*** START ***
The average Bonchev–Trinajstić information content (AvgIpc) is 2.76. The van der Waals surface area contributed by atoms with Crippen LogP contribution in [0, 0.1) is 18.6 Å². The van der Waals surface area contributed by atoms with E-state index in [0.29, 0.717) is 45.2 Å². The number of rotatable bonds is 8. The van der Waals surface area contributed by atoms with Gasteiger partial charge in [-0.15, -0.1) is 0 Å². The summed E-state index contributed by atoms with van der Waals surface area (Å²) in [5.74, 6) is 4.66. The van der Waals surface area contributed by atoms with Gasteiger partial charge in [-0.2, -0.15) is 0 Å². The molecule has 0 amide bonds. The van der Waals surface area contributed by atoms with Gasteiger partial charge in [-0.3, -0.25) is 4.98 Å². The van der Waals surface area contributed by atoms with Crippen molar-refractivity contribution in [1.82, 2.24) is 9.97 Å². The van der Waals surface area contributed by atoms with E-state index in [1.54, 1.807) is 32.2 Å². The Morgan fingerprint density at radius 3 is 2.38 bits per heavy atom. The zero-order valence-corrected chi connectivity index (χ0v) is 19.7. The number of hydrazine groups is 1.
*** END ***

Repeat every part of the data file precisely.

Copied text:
The average Bonchev–Trinajstić information content (AvgIpc) is 2.76. The van der Waals surface area contributed by atoms with Crippen LogP contribution in [0, 0.1) is 18.6 Å². The van der Waals surface area contributed by atoms with E-state index in [0.29, 0.717) is 45.2 Å². The number of rotatable bonds is 8. The van der Waals surface area contributed by atoms with Gasteiger partial charge in [-0.15, -0.1) is 0 Å². The summed E-state index contributed by atoms with van der Waals surface area (Å²) in [5.74, 6) is 4.66. The van der Waals surface area contributed by atoms with Gasteiger partial charge in [-0.2, -0.15) is 0 Å². The molecule has 0 amide bonds. The van der Waals surface area contributed by atoms with Gasteiger partial charge in [-0.3, -0.25) is 4.98 Å². The van der Waals surface area contributed by atoms with Crippen molar-refractivity contribution in [1.82, 2.24) is 9.97 Å². The van der Waals surface area contributed by atoms with E-state index in [1.54, 1.807) is 32.2 Å². The Morgan fingerprint density at radius 3 is 2.38 bits per heavy atom. The zero-order valence-corrected chi connectivity index (χ0v) is 19.7. The number of hydrazine groups is 1.